Colorado is full of opportunities for seeing both native and exotic wildlife. See bison just off the highway or visit hyenas and lions in the city zoo. Numerous places bring together animals and plants from both land and sea.
Wildlife Attractions: Aquariums, Zoos, and Sanctuaries
Most wildlife exhibits welcome visitors year-round. Denver is home to a range of attractions, featuring distinct animals and plants from around the world, as well as land and sea. Colorado Springs features America’s only mountain zoo, with over 800 global species.
Guide to Wildlife in Colorado
Discover live animals that you would not otherwise get to see easily at the zoo. Some parks act as a rescue for wild animals that can not return to the wild. Therefore they play an important role in sheltering these magnificent animals.
Colorado is home to a unique number of wildlife attractions. You can see alligators in the San Luis Valley at the Gator Farm. Or spend a rewarding day southeast of Denver at the Great Mustang Escape, bonding with the beautiful horses there. Located just west of Colorado Springs is a wild canine sanctuary, home a several wolf and fox species.
In addition to all the developed attractions, you can witness a range of native wildlife all around the state. Big animals include deer, elk, moose, mountain lions, black bears, foxes, coyotes, bobcats, among others. Smaller animals include marmots, raccoons, prairie dogs, rabbits, squirrels, chipmunks, rats, mice, birds, insects.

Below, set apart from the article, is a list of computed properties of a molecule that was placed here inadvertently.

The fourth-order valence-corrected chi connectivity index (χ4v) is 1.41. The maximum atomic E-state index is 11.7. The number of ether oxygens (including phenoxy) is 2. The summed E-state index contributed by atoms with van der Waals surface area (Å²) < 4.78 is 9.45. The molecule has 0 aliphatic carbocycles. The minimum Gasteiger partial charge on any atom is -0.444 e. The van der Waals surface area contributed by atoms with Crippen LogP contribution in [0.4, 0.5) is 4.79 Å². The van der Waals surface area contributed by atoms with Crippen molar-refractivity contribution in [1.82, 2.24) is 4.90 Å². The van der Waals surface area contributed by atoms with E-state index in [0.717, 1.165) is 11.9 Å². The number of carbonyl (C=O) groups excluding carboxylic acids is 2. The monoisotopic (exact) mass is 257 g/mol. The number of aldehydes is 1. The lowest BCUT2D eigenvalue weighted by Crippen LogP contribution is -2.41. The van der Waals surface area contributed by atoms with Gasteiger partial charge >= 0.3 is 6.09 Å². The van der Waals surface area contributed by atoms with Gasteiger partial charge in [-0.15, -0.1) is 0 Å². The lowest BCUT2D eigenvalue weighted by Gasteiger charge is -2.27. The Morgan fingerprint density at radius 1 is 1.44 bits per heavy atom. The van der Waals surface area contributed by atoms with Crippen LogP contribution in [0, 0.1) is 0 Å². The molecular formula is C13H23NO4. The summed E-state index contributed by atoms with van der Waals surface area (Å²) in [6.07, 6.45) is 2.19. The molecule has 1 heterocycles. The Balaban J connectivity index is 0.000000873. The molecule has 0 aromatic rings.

With over a third of the land in Colorado, federal public land, wildlife has plenty of places to roam. It’s easy to spot wildlife, both big and small if you’re patient and your not racing through the state. Depending on what you’re looking for, will dictate where you go. The Colorado Parks & Wildlife (CPW) oversees some of the state’s parks and wildlife areas.
Tips for Viewing Colorado Wildlife
If you’re out and about, remember to never feed the wildlife or approach it in the wild. If viewing from a car, stay in it. It can act as a blind. On the other hand, if you’re hoping to not bump into any of Colorado’s larger creatures while on a hike or out camping, be sure to make lots of noise as you move around, decreasing the chances you’ll startle one.
National Wildlife Refuges in Colorado
If you’re looking to observe native wildlife in their natural habitat, national wildlife refuges are a great place to get lucky. Seven of the eight are open to the public year-round and free to enter. Arapaho NWR is situated in North Park, Colorado’s moose capital.
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See native plants and animals in their natural habitat. State Forest State Park is known for its moose, with nearly 1/3 of North Park’s population residing in the park. Birding is another common activity at many state parks.